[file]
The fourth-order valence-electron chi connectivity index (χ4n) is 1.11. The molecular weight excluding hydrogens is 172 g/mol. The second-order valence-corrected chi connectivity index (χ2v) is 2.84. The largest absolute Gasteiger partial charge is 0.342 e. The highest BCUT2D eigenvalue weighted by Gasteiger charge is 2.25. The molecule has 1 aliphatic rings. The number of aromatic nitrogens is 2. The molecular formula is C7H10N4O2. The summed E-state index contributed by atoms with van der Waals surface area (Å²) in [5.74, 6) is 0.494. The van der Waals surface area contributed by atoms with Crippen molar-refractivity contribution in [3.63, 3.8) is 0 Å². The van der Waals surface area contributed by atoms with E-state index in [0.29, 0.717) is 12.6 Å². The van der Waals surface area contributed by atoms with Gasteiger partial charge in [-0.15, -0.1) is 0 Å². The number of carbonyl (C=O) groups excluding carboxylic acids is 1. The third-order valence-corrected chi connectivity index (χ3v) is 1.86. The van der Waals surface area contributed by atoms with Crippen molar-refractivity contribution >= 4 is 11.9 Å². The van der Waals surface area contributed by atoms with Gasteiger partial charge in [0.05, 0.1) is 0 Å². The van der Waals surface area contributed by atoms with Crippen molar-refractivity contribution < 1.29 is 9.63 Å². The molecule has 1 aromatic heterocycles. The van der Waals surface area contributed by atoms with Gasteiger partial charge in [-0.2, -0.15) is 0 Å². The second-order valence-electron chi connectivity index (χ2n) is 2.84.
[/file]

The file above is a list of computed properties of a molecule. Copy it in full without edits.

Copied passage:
The fourth-order valence-electron chi connectivity index (χ4n) is 1.11. The molecular weight excluding hydrogens is 172 g/mol. The second-order valence-corrected chi connectivity index (χ2v) is 2.84. The largest absolute Gasteiger partial charge is 0.342 e. The highest BCUT2D eigenvalue weighted by Gasteiger charge is 2.25. The molecule has 1 aliphatic rings. The number of aromatic nitrogens is 2. The molecular formula is C7H10N4O2. The summed E-state index contributed by atoms with van der Waals surface area (Å²) in [5.74, 6) is 0.494. The van der Waals surface area contributed by atoms with Crippen molar-refractivity contribution in [3.63, 3.8) is 0 Å². The van der Waals surface area contributed by atoms with E-state index in [0.29, 0.717) is 12.6 Å². The van der Waals surface area contributed by atoms with Gasteiger partial charge in [-0.15, -0.1) is 0 Å². The number of carbonyl (C=O) groups excluding carboxylic acids is 1. The third-order valence-corrected chi connectivity index (χ3v) is 1.86. The van der Waals surface area contributed by atoms with Crippen molar-refractivity contribution >= 4 is 11.9 Å². The van der Waals surface area contributed by atoms with Gasteiger partial charge in [0.05, 0.1) is 0 Å². The van der Waals surface area contributed by atoms with Crippen molar-refractivity contribution < 1.29 is 9.63 Å². The molecule has 1 aromatic heterocycles. The van der Waals surface area contributed by atoms with Gasteiger partial charge in [-0.2, -0.15) is 0 Å². The second-order valence-electron chi connectivity index (χ2n) is 2.84.